Our water fountains aren’t segregated.
Our movie theaters aren’t segregated.
And our schools aren’t segregated.
But in many ways we are still a separate-but-equal country, first lady Michelle Obama told graduating seniors from five Topeka high schools Friday night.
Celebrating the 60th anniversary of the historic Supreme Court decision that outlawed segregated schools, Obama reminded the city where the case originated that the country is still racially divided — although much more subtly than in the 1950s.
“Our laws may no longer separate us based on our skin color, but there’s nothing in our constitution that says we have to eat together in the lunchroom or live together in the same neighborhoods,” Obama told a full house at the 8,000-seat Kansas Expocentre.
“There’s no court case against believing in stereotypes or thinking that certain kinds of hateful jokes or comments are funny.”
The visit was not without controversy.
The first lady had accepted the Topeka School District’s invitation to address a combined graduation of the high schools. But that set off protests from parents who thought her appearance would limit seating for the graduation. Others worried that graduation could be politicized.
The district worked out a compromise that allowed Obama to speak Friday at a senior recognition ceremony.
Although the Brown vs. Board of Education decision was handed down 60 years ago Saturday, Obama said that schools, by some measures, are as segregated today as they were then.
Many school districts, she said, are withdrawing efforts to integrate their students, and communities are becoming less diverse as people flee cities for the suburbs.
“As a result, many young people in America are going to school with kids who look just like them,” Obama said. “And too often, those schools aren’t equal, especially ones attended by students of color, which too often lag behind with crumbling classrooms and less experienced teachers.”
Obama suggested that segregation in American schools can be seen in how students cluster at separate lunch tables or isolate themselves in different clubs or activities.
“They never really reach beyond their own circles.”
The tendency toward separation isn’t limited to the classroom, she said.
“Too many folks are still stopped on the street because of the color of their skin, or they’re made to feel unwelcome because of where they’re from, or they’re bullied because of who they love.”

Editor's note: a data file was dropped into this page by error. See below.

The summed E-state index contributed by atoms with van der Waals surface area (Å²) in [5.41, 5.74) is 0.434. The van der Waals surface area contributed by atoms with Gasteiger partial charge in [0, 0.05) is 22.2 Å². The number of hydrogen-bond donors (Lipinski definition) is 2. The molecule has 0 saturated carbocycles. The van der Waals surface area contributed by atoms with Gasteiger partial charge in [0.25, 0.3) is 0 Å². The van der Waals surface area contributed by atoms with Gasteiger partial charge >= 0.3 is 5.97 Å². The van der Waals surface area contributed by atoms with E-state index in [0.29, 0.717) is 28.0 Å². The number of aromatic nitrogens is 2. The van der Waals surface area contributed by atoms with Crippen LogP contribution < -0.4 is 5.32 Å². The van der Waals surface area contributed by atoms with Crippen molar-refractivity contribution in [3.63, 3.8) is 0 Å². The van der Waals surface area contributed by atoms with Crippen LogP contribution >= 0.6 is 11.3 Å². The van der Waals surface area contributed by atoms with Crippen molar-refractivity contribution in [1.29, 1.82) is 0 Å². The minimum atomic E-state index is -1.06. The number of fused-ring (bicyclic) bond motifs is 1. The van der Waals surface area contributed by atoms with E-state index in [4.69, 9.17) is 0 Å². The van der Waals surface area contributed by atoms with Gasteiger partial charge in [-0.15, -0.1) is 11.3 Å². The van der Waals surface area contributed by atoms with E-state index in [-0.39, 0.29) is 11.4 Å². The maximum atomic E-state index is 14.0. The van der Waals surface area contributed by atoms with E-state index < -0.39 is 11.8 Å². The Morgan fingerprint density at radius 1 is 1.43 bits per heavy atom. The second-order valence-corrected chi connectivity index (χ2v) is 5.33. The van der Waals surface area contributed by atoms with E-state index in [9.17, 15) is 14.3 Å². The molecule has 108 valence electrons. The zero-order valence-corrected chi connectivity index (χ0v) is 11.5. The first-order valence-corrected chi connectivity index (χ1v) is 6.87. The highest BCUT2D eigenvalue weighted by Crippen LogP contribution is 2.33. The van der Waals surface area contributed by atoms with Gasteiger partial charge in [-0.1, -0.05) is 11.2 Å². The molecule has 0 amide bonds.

The Brown decision, she said, isn’t about the past. It’s about the future.
She called on students to battle deep-seated prejudices that persist years after the civil rights movement swept across the country.
“Graduates, it’s up to all of you to lead the way and drag my generation and your grandparents’ generation along with you,” she said.
“When you meet folks who think they know all the answers because they’ve never heard any other viewpoints, it’s up to you to help them see things differently.”
The good news, she said, is that today’s students won’t need a Supreme Court decision to enforce equality. Nevertheless, she cautioned that the road ahead will be hard.
“I’m not going to lie to you. This won’t be easy,” she said. “You might have to ruffle a few feathers, and folks might not always like what you have to say.
“So, graduates, that is your mission: to make sure all those voices are heard, to make sure everyone in this country has a chance to contribute.”
Students were moved by the speech, especially Lauren Sherwood, who introduced Obama on Friday night.
“It’s absolutely insane. I can’t believe it just happened,” the Topeka High School student said afterward. “It will be hard for anything else in my life to top this.”
Sherwood called the address “everything you could have hoped for in a graduation speech, plus more.”
“I had a little tear in my eye because it was just beautiful,” she said.
Many were glad to see Obama emphasize the significance of the Brown case and how it contributed to the diversity that students see today. Some felt the need to heed her call to change outdated views.
“It did really speak to us,” said Topeka West High School student Onree Spencer. “Even though past generations are hanging on to what they were taught, we need to be able to teach them about our generation.”